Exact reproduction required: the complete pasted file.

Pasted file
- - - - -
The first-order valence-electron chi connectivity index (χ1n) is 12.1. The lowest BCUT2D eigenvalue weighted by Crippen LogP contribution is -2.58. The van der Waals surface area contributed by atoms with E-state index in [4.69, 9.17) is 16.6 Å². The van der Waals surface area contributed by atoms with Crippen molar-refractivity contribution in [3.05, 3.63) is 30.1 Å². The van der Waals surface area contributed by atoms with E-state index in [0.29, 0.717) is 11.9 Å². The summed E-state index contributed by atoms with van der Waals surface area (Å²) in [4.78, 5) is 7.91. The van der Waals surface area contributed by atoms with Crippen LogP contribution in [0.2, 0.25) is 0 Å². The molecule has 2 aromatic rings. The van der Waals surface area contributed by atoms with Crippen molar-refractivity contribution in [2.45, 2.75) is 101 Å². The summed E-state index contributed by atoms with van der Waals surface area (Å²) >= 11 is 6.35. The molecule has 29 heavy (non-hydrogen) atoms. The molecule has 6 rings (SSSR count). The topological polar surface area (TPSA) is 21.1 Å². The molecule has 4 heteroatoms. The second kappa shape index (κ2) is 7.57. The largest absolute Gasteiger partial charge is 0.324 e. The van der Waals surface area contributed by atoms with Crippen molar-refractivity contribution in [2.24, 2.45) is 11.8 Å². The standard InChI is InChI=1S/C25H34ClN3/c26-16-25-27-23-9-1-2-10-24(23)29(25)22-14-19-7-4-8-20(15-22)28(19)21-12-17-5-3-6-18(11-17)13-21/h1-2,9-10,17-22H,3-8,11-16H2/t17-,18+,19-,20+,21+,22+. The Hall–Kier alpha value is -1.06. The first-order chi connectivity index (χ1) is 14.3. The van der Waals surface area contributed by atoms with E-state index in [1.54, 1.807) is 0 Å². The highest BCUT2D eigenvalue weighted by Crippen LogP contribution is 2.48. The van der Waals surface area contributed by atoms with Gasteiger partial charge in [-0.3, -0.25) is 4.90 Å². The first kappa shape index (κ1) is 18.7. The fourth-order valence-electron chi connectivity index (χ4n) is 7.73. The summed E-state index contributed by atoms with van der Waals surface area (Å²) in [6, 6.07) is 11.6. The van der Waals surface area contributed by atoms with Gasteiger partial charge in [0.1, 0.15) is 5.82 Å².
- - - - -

The first-order valence-electron chi connectivity index (χ1n) is 12.1. The lowest BCUT2D eigenvalue weighted by Crippen LogP contribution is -2.58. The van der Waals surface area contributed by atoms with E-state index in [4.69, 9.17) is 16.6 Å². The van der Waals surface area contributed by atoms with Crippen molar-refractivity contribution in [3.05, 3.63) is 30.1 Å². The van der Waals surface area contributed by atoms with E-state index in [0.29, 0.717) is 11.9 Å². The summed E-state index contributed by atoms with van der Waals surface area (Å²) in [4.78, 5) is 7.91. The van der Waals surface area contributed by atoms with Crippen LogP contribution in [0.2, 0.25) is 0 Å². The molecule has 2 aromatic rings. The van der Waals surface area contributed by atoms with Crippen molar-refractivity contribution in [2.45, 2.75) is 101 Å². The summed E-state index contributed by atoms with van der Waals surface area (Å²) >= 11 is 6.35. The molecule has 29 heavy (non-hydrogen) atoms. The molecule has 6 rings (SSSR count). The topological polar surface area (TPSA) is 21.1 Å². The molecule has 4 heteroatoms. The second kappa shape index (κ2) is 7.57. The largest absolute Gasteiger partial charge is 0.324 e. The van der Waals surface area contributed by atoms with Crippen molar-refractivity contribution in [2.24, 2.45) is 11.8 Å². The standard InChI is InChI=1S/C25H34ClN3/c26-16-25-27-23-9-1-2-10-24(23)29(25)22-14-19-7-4-8-20(15-22)28(19)21-12-17-5-3-6-18(11-17)13-21/h1-2,9-10,17-22H,3-8,11-16H2/t17-,18+,19-,20+,21+,22+. The Hall–Kier alpha value is -1.06. The first-order chi connectivity index (χ1) is 14.3. The van der Waals surface area contributed by atoms with E-state index in [1.54, 1.807) is 0 Å². The highest BCUT2D eigenvalue weighted by Crippen LogP contribution is 2.48. The van der Waals surface area contributed by atoms with Gasteiger partial charge in [-0.3, -0.25) is 4.90 Å². The first kappa shape index (κ1) is 18.7. The fourth-order valence-electron chi connectivity index (χ4n) is 7.73. The summed E-state index contributed by atoms with van der Waals surface area (Å²) in [6, 6.07) is 11.6. The van der Waals surface area contributed by atoms with Gasteiger partial charge in [0.1, 0.15) is 5.82 Å².